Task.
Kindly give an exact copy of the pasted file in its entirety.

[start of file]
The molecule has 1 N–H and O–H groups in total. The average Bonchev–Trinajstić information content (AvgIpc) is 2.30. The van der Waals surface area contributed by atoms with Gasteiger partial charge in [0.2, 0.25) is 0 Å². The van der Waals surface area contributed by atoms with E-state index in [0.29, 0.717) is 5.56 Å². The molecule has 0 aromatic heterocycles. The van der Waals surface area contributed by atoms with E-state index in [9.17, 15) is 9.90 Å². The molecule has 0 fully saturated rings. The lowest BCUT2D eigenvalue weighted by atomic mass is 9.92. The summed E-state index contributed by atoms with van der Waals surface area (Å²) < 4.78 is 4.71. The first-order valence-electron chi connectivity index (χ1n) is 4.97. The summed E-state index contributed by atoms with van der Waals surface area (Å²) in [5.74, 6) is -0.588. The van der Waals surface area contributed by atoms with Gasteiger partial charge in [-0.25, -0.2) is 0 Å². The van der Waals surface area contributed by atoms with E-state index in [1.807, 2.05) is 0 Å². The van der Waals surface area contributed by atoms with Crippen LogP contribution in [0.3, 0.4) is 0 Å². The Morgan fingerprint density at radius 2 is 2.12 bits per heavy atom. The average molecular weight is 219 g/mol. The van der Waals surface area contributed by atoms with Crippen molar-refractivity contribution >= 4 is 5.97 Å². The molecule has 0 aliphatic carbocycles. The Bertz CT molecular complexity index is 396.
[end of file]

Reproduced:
The molecule has 1 N–H and O–H groups in total. The average Bonchev–Trinajstić information content (AvgIpc) is 2.30. The van der Waals surface area contributed by atoms with Gasteiger partial charge in [0.2, 0.25) is 0 Å². The van der Waals surface area contributed by atoms with E-state index in [0.29, 0.717) is 5.56 Å². The molecule has 0 aromatic heterocycles. The van der Waals surface area contributed by atoms with E-state index in [9.17, 15) is 9.90 Å². The molecule has 0 fully saturated rings. The lowest BCUT2D eigenvalue weighted by atomic mass is 9.92. The summed E-state index contributed by atoms with van der Waals surface area (Å²) < 4.78 is 4.71. The first-order valence-electron chi connectivity index (χ1n) is 4.97. The summed E-state index contributed by atoms with van der Waals surface area (Å²) in [5.74, 6) is -0.588. The van der Waals surface area contributed by atoms with Gasteiger partial charge in [-0.25, -0.2) is 0 Å². The van der Waals surface area contributed by atoms with E-state index in [1.807, 2.05) is 0 Å². The van der Waals surface area contributed by atoms with Crippen LogP contribution in [0.3, 0.4) is 0 Å². The Morgan fingerprint density at radius 2 is 2.12 bits per heavy atom. The average molecular weight is 219 g/mol. The van der Waals surface area contributed by atoms with Crippen molar-refractivity contribution >= 4 is 5.97 Å². The molecule has 0 aliphatic carbocycles. The Bertz CT molecular complexity index is 396.